The graphic itself was hilarious. But apart from that, it brought back memories of an age-old controversy. The Oxford Comma – a debate probably as old as literature itself.
In school, I was taught that ‘using a comma just before a conjunction is a crime. Period’. That stuck. For a long long time. And being the dork that I was, I chose to blindly believe it.
I thought it would be appropriate that this matter get some limelight on my small lil’ blog.
Just before I composed this post, I did a brief research (read ‘surfed online’) about it, and although it didn’t settle the debate, it made me change my allegiance. I now publicly declare that I support the use of Oxford comma, Harvard comma, or serial comma.
Why did I write this post? Because I come across a lot of fellow-bloggers who excel at writing. And many of you adore the concept of grammar. I, for one, am obsessed with it. (not to imply that I am a master at it). But lets just say that whenever I see a grammatical mistake, I feel uneasy, restless, and irritated.
I came across this phrase and was toying with it since morning. I wondered about its origin and who might have framed it. Who else better than Google to answer my question.. So after a li’l googling, I came across some very interesting facts which I wish to share. I say interesting because it relates to a very popular literary figure. For those who are curious, this is how it goes…
Back in the late 16th century, there was a very popular English author called Robert Greene who had apparently authored scores of literary works.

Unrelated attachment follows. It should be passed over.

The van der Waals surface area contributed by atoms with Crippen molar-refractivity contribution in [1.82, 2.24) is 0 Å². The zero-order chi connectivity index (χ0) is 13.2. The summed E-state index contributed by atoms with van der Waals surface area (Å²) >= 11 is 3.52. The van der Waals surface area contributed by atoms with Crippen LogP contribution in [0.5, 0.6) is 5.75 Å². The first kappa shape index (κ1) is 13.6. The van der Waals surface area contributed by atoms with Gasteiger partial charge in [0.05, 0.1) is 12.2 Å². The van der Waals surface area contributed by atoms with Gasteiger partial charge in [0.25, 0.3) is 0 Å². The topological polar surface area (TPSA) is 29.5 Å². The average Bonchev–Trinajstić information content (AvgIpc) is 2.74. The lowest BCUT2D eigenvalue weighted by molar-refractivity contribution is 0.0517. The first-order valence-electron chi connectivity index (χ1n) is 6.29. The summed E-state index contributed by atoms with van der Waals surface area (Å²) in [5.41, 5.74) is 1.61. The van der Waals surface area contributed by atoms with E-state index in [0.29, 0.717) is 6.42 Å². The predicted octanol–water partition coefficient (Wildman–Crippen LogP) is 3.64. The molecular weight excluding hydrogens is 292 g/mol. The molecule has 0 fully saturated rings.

Enter William Shakespeare – author, poet, playwright and actor. He shot to fame in the literary world, first as an actor who slowly started writing plays and poems which are masterpieces even today. Greene did not trust ‘actors’ because they stole the show, became heroes in the eyes of public and handsomely paid. On the other hand, authors were beginning to get ignored and did not receive their worth even as a lack of copyright laws belittled their work.
So, in 1592, when Shakespeare was in his late 20s, Greene penned ‘Groats-worth of Witte, bought with a million of Repentance‘ in which he attacked Shakespeare for being a Jack of all trades (and master of none). Greene referred to Shakespeare as the ‘upstart crow‘ in his works, a title which remains associated with him.
Greene left for his heavenly abode that same year (1592) and Shakespeare went on to create history as we know it today.
Now you know all about the ‘The Upstart Crow’! 😀
Disclaimer: None of this research is mine. This information is merely a brief compilation. All credits go to the respective owners and all rights remain with them. You can visit the websites directly for more extensive info: